The benefits of a plant-based diet: A cardiologist’s perspective

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The studies are clear. Increasing your intake of plant-based foods is associated with a decreased risk of cardiovascular disease. VGH cardiologist Dr. Matthew Bennett has taken this fact to heart. He and his wife committed to a vegan diet four years ago and haven’t looked back.

“It was easier for me to go all in rather than have cheat days,” recalled Dr. Bennett, a member of the Division of Cardiology’s advocacy committee responsible for planetary health initiatives, chair of the Canadian Cardiovascular Society’s Planetary Health Committee, and a new member of our VA/VC Medical Staff Planetary Health Committee. “We made the decision not only for health reasons but also to decrease our carbon footprint and reduce cruelty to animals.”

Canada’s Dietary Guidelines for Health Professionals and Policy Makers sets out Health Canada’s guidelines and considerations on healthy eating. It states:

“Vegetables, fruit, whole grains, and protein foods should be consumed regularly. Among protein foods, consume plant-based more often. …Health Canada recommends the regular intake of nutritious foods—vegetables, fruit, whole grains, and protein foods—that are commonly found in patterns of eating linked with beneficial effects on health. [These foods] have been shown to have a protective effect in reducing the risk of cardiovascular disease, including risk factors such as high blood pressure and elevated blood lipids.”

“Cardiovascular disease is a serious health concern and almost half of the deaths from cardiovascular disease in recent years in Canada have been attributed to dietary risks,” said Dr. Bennett. “There are clear recommendations to replace our dietary protein from animals with protein from plants. This improves cholesterol and reduces atherosclerosis. Every patient has a different background and perspective on their diet. My recommendations depend on their readiness for change. In certain patients, I don’t broach the subject as they don’t seem receptive and in others I suggest replacing animal protein with plant protein for one meal per week to get started. Some patients are interested in pursuing a full vegan diet.”

People who eat more plant-based foods typically have higher intakes of dietary fibre, vegetables and fruits, nuts, and soy protein. These foods are related to lower risks of cardiovascular disease, colon cancer, type 2 diabetes, and decreased LDL-cholesterol. Shifting away from processed meats is also a positive step, as these have been linked to increased risks of colorectal cancer.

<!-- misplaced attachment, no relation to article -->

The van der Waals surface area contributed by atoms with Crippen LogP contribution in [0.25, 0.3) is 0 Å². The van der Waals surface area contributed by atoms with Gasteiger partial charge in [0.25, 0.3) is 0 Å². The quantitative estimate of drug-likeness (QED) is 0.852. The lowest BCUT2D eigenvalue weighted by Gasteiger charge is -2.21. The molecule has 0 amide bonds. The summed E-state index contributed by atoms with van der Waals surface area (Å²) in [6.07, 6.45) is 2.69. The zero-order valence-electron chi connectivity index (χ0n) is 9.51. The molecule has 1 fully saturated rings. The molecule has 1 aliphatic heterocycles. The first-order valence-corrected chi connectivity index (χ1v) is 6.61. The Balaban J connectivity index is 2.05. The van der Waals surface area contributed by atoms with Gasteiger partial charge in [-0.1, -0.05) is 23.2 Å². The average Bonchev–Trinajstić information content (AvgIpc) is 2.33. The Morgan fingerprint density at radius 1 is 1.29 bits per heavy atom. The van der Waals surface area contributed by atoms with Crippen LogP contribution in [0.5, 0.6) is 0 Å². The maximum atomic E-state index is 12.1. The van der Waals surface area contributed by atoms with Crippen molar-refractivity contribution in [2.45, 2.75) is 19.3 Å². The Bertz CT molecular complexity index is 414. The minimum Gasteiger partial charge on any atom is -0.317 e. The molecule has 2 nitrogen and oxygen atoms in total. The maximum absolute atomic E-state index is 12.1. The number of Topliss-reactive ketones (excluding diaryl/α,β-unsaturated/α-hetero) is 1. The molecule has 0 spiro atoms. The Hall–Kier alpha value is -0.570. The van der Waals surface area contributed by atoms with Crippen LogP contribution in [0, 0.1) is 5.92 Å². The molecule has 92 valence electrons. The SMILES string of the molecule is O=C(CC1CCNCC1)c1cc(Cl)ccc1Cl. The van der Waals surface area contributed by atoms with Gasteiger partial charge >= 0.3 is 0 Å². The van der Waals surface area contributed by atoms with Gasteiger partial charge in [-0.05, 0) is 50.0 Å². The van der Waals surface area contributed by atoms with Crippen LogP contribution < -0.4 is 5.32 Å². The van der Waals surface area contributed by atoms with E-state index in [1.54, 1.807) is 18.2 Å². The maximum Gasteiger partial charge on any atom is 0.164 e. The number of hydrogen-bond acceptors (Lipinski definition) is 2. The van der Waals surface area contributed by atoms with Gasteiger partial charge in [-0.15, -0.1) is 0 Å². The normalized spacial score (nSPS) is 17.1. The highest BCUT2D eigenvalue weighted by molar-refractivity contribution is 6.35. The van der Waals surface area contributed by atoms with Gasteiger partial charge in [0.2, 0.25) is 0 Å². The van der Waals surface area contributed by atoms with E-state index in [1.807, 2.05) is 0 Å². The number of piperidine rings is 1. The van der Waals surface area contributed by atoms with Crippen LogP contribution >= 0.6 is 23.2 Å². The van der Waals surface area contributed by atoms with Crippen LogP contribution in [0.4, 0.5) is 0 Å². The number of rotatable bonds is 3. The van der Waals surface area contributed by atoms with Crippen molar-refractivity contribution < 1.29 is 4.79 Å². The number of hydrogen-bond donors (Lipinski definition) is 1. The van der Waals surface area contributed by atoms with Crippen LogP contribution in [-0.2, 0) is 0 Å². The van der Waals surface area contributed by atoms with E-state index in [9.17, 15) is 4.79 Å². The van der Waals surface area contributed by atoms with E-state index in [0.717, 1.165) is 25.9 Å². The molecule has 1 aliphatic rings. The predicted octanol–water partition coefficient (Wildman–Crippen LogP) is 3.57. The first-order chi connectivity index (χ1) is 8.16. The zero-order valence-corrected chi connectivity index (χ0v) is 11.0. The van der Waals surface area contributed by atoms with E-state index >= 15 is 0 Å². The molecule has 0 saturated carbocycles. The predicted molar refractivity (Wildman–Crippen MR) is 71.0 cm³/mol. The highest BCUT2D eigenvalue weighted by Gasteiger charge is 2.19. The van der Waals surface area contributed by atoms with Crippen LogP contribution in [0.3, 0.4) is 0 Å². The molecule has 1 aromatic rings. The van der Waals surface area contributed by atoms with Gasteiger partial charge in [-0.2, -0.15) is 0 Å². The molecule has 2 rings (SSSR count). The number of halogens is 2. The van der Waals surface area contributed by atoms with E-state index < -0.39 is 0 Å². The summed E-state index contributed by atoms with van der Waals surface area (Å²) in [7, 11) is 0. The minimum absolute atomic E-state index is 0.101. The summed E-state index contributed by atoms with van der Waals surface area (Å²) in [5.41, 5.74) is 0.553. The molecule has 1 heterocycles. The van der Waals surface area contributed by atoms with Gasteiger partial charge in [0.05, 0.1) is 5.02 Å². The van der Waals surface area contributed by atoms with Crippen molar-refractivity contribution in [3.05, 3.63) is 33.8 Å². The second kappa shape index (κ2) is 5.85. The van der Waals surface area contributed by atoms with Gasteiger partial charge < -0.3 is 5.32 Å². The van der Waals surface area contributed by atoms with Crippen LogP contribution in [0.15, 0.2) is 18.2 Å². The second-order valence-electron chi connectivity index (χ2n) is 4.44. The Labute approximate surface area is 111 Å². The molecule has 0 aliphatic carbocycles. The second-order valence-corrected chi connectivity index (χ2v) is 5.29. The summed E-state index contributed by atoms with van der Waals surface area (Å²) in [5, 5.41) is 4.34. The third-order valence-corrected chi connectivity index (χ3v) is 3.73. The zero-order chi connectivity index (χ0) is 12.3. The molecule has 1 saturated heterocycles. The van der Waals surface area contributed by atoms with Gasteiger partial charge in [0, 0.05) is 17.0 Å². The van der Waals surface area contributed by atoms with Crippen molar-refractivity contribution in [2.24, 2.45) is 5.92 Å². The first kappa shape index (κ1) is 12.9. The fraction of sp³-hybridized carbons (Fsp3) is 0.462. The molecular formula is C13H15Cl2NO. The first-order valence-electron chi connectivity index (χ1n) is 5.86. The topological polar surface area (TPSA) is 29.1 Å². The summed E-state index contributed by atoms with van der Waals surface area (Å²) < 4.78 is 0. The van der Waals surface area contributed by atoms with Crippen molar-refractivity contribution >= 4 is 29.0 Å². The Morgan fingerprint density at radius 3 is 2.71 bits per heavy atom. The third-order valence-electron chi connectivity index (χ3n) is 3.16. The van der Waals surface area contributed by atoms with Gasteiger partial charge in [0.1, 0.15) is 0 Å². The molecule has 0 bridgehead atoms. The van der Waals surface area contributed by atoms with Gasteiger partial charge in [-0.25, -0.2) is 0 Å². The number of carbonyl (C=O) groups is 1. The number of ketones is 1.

Changing diets is not easy and removing meat and dairy from your diet doesn’t guarantee good health.

“When I first started adhering to a vegan diet, I would replace my animal products with foods that weren’t very healthy,” admitted Dr. Bennett. “With practice this has become easier. I bring my lunch to work and make sure I have four pieces of fruit (usually two oranges and two bananas). I add boiling water to dried oats or have overnight oats. Peanut butter and jam sandwiches are my usual lunch.”

The VA/VC Planetary Health Committee members are challenging colleagues to shift their diets towards more plant-based meals. The Veganuary Challenge encourages everyone to eat less meat and dairy in January… and beyond. We recommend choosing a challenge that’s right for you:

  • Replace all food from animals with food from plants.
  • Eliminate meat.
  • Eliminate high carbon meat (lamb and beef).
  • Reduce meat, fish, and eggs.

To help, we’re starting our own recipe collection with tried-and-true recipes from your colleagues. Check it out for lots of tasty and nutritious ideas to get you started on your journey towards a more plant-based diet.

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